We generally recommend a single dose-response model, and we justify the decision in terms of specific criteria. This decision is somewhat subjective, since dose response datasets seldom meet all of these criteria. If all available models are unsatisfactory, we choose a single model to ‘recommend with reservations’. Our recommended model will seldom (if ever) be the best model for all applications. The user should carefully choose the model that is most appropriate for their particular problem. 

Criteria for Model Selection

We prefer dose-response models with the following criteria, in rough order of importance: 

  1. Statistically acceptable fit (fail to reject goodness of fit, p > 0.05)
  2. Human subjects, or animal models that mimic human pathophysiology well
  3. Infection as the response, rather than disease, symptoms, or death
  4. Exposure route similar/identical to the exposure route of natural infection
  5. Pathogen strain is similar to strains causing natural infection
  6. Pooled model using data from 2 or more experiments, provided the data sets are statistically similar (fail to reject that datasets are from the same distribution, p > 0.05)
  7. Low ID50/LD50 (to obtain a conservative risk estimate)
Agent Exposure Route Μodel Optimized parameters LD50/ ID50 Host type Agent Strain Response # of Doses Dose Units Reference
Acanthamoeba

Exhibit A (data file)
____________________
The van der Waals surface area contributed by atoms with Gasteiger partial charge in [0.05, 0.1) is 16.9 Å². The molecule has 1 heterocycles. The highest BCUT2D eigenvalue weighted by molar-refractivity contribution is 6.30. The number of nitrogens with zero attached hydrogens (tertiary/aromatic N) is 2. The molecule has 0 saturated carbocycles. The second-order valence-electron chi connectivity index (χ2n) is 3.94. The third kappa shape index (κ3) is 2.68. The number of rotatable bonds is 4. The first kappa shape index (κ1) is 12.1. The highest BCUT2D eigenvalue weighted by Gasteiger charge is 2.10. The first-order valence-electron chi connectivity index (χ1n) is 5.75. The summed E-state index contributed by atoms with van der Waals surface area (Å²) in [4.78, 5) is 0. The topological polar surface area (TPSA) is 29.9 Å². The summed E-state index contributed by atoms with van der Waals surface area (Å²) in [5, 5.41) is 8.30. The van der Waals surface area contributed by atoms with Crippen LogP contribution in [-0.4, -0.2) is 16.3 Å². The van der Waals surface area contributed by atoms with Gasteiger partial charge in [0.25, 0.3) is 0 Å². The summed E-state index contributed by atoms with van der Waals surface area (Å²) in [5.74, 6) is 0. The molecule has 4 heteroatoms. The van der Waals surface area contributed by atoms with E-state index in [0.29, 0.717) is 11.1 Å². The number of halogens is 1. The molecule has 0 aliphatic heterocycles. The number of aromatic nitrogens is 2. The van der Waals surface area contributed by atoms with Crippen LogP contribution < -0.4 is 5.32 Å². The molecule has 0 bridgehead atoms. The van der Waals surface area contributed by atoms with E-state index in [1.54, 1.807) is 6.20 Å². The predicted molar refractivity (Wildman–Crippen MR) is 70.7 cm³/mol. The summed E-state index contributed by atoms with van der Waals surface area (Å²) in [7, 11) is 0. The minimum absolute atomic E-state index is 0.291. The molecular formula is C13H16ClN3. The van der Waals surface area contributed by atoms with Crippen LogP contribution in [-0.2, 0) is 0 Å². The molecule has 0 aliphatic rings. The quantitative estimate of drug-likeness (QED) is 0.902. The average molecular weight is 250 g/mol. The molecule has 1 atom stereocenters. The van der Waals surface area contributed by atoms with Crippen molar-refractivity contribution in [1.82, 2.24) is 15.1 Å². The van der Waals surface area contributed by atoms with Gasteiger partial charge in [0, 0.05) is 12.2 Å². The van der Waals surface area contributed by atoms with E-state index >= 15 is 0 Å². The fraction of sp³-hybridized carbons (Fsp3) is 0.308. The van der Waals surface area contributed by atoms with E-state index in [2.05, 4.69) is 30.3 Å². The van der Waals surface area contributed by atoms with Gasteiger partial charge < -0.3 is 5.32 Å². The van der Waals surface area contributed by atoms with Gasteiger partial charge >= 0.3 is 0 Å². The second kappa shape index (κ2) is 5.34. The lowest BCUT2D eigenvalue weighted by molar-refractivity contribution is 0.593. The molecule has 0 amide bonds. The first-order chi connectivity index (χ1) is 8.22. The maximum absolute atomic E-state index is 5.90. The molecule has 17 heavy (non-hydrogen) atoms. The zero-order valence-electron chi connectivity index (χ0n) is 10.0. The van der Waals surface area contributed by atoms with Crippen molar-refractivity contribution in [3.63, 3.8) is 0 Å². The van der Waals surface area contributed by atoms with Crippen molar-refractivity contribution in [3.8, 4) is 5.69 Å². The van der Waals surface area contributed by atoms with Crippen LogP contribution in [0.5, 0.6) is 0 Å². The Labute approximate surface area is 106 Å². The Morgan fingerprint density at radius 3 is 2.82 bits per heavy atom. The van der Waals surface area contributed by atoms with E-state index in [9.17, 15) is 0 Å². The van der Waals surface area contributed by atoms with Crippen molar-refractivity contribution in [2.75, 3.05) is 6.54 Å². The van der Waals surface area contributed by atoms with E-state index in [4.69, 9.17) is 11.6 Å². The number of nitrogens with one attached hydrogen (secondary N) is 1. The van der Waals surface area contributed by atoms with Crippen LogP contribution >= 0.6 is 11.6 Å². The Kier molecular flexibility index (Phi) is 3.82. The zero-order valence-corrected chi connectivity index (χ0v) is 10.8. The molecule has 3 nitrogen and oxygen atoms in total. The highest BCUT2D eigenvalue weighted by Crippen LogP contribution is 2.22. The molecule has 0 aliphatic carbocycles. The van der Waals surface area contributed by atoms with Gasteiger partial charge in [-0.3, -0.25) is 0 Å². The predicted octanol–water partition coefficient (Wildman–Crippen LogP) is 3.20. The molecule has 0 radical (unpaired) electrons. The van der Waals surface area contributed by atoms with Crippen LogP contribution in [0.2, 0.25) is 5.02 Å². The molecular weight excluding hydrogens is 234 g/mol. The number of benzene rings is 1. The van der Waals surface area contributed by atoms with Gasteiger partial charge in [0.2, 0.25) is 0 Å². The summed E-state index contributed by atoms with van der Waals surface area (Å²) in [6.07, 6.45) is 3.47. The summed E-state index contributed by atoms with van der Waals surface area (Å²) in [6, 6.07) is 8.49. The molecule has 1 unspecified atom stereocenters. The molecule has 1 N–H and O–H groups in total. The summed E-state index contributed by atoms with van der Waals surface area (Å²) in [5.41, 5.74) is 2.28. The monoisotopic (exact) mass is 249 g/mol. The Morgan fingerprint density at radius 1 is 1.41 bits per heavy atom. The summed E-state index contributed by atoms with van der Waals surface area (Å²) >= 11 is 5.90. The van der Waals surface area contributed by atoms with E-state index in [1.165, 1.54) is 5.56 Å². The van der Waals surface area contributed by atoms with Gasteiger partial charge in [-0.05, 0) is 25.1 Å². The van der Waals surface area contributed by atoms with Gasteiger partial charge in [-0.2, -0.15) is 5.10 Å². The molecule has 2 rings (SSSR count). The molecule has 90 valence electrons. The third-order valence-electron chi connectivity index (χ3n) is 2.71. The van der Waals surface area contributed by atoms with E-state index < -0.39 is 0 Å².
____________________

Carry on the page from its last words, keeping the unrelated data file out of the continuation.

all experiments
eyes-cornea beta-Poisson α = 0.245

N50 = 19357
mice A. castellanii HN-3 and A culbertsoni A1 death 9 no of trophozoites
Acanthamoeba
all experiments
intranasal beta-Poisson α = 0.245

N50 = 19357
mice A. castellanii HN-3 and A culbertsoni A1 death 9 no of trophozoites
Adenovirus
all experiments
inhalation exponential
k = 6.07E-01

1.14E+00 human type 4 infection 4 TCID50 Couch, R. B., Cate T. R., Douglas R. G., Gerone P. J., & Knight V. (1966).  Effect of route of inoculation on experimental respiratory viral disease in volunteers and evidence for airborne transmission. Bacteriological Reviews. 30, 3.
Adenovirus
all experiments
intranasal exponential
k = 6.07E-01

1.14E+00 human type 4 infection 4 TCID50 Couch, R. B., Cate T. R., Douglas R. G., Gerone P. J., & Knight V. (1966).  Effect of route of inoculation on experimental respiratory viral disease in volunteers and evidence for airborne transmission. Bacteriological Reviews. 30, 3.
Bacillus anthracis
all experiments
exponential
k = 1.65E-05

4.2E+04 guinea pig Vollum death 4 spores June, RC., Ferguson WW., & Worfel MT. (1953).  Experiments in feeding adult volunteers with Escherichia coli 55, B5, a coliform organism associated with infant diarrhea. American Journal of Hygiene. 57(2), 
Burkholderia mallei
all experiments
beta-Poisson α = 3.28E-01

N50 = 5.43E+03
5.43E+03 C57BL/6 mice and diabetic rat KHW,316c death 10 CFU Brett, P. J., & Woods D. E. (1996).  Structural and immunological characterization of Burkholderia pseudomallei O-polysaccharide-flagellin protein conjugates.. Infection and immunity. 64, 2824–2828.
Campylobacter jejuni
all experiments
intragastric beta-Poisson α = 1.44E-01

N50 = 8.9E+02
8.9E+02 human strain A3249 infection 6 CFU Black, R. E., Levine M. M., Clements M. L., Hughes T. P., & Blaser M. J. (1988).  Experimental Campylobacter jejuni Infection in Humans. Journal of Infectious Diseases. 157, 3.
Coxiella burnetii
all experiments
beta-Poisson α = 3.57E-01

N50 = 4.93E+08
4.93E+08 C57BL/1OScN mice phase I Ohio death 10 PFU Williams, J.. C., & Cantrell J.. L. (1982).  Biological and immunological properties of Coxiella burnetii vaccines in C57BL/10ScN endotoxin-nonresponder mice. Infection and Immunity. 35, 3.
Cryptosporidium hominis